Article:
There’s no one-size-fits-all approach to strong communication. In fact, the best communicators can adapt to their coworkers’ preferred communication styles. For example, some people may prefer face-to-face meetings or voice memos, while others might prefer written feedback via direct message or email.

Take the time to get to know your coworkers and their communication styles. If you’re not sure what they prefer, ask. Make notes of everyone’s communication style that you can refer back to later. This is especially important if you are a manager or regularly give feedback to your team. 

While everyone has different communication styles, there are a few things you can do across the board.

  • Be as clear and concise as possible. Think through what you need to communicate beforehand and provide examples for clarity. 
  • Be human. A little kindness and empathy goes a long way. 
  • Be actionable. If you’re communicating feedback, don’t forget to include the necessary action and who is responsible. 
Communicating at work: understanding your coworkers communication styles

6. Utilize team communication tools

Communication tools are essential whether your team is remote, hybrid, or in office. From email platforms and doc sharing to video conferencing and project management software, your tech stack can shape how your team communicates. 

Here are a few tools we recommend for seamless team communication.

  • Google Workspace can streamline your email communication, document sharing, calendars, video conferencing, and more, all in one platform. 
  • Slack offers instant messaging, quick voice and video huddles, and tons of app integrations for easy daily communication with your team, clients, and industry experts. 
  • Asana helps manage complex workflows across teams with boards, project timelines, task automation, and more. 
  • GoLinks streamlines knowledge management with short, shareable links, making it easier to share resources and communicate across departments.
Optimize cross-departmental collaboration with these 6 solutions.

7. Don’t forget nonverbal communication

When it comes to team communication, we often talk about verbal or written communication. But nonverbal communication is an important piece of the puzzle. According to psychologist Albert Mehrabia, approximately 93 percent of communication is nonverbal, while words account for only 7 percent.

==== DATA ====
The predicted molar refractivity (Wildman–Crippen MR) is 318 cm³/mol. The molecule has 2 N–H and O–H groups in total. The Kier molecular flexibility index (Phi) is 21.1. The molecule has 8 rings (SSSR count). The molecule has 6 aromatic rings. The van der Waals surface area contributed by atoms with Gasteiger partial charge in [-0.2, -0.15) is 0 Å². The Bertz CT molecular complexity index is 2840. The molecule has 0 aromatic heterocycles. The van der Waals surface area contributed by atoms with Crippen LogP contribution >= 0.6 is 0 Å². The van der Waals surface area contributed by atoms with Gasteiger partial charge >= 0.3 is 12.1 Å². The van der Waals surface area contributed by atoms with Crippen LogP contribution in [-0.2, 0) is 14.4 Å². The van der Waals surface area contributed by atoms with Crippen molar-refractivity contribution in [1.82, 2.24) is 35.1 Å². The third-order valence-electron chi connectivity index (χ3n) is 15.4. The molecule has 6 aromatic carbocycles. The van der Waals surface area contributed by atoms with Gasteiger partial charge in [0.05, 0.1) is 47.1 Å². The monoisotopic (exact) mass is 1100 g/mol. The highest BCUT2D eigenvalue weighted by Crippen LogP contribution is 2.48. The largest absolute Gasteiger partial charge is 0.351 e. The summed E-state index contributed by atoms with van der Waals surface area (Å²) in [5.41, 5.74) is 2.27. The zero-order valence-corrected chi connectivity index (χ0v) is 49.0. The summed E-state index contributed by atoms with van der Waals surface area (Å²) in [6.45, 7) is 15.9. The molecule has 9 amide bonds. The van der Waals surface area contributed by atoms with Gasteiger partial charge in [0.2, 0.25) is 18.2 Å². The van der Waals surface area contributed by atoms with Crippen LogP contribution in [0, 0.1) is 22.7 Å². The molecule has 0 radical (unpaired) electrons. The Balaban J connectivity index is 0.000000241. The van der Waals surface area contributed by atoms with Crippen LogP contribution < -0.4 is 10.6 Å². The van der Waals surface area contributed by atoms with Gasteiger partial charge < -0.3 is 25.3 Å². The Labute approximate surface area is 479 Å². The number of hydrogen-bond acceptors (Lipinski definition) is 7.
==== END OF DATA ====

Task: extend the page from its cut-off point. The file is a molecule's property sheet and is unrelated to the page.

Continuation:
93% of communication is nonverbal

But it’s easy to forget about nonverbal communication — especially in a remote work environment. When hopping on a video call, for example, you might forget that people can see your facial expressions (RBF anyone?). So it’s good to keep nonverbal communication in mind. 

Examples of nonverbal communication include:

  • Body language
  • Facial expression and eye contact
  • Emojis or gifs (when appropriate!)
  • Visuals, like charts, images, or videos

Make sure that your body language is open, your facial expression is engaged, and that you’re utilizing images, visuals, and videos in meetings and presentations. 

8. Make it easier to find who to communicate with 

Have you ever needed help on a certain project, but you didn’t know who to even talk to? We’ve all been there. Communication gets tricky when you have to message 5 different coworkers just to get to the right person to answer your questions. This is especially common in larger companies and remote work environments. 

A tool like GoProfiles can help solve this communication hurdle. 

GoProfiles automatically syncs with your HR platform to pull information like job titles and reporting structures. So whenever an employee needs to communicate with someone they don’t normally interact with, all they have to do is search through the org chart and pull up their employee profile. From there, they can discover things like role, location, time zone, contact info, and more.

Profiles for easier communicating at work

9. Use GoLinks to streamline knowledge sharing

Tracking down information, resources, and feedback loops is one of the most common communication pitfalls among teams. GoLinks simplifies knowledge sharing with short, shareable links to resources your team uses every day. 

Go links make communicating at work easier

Benefits of GoLinks for team communication:

  • Share go links verbally or visually
  • Easily update your team on tool or process changes
  • Integrates with your other communication channels

Plus, the GoLinks app makes it easier to share resources and access information on the go.

Communicating at work doesn’t have to be a struggle

With the right channels, clear expectations, and helpful tools, you can create a tailored approach to improve workplace communication for your team. Add GoLinks to your tech stack to streamline knowledge management and resource sharing. 

Try GoLinks for free

Try GoLinks for free to improve communication at work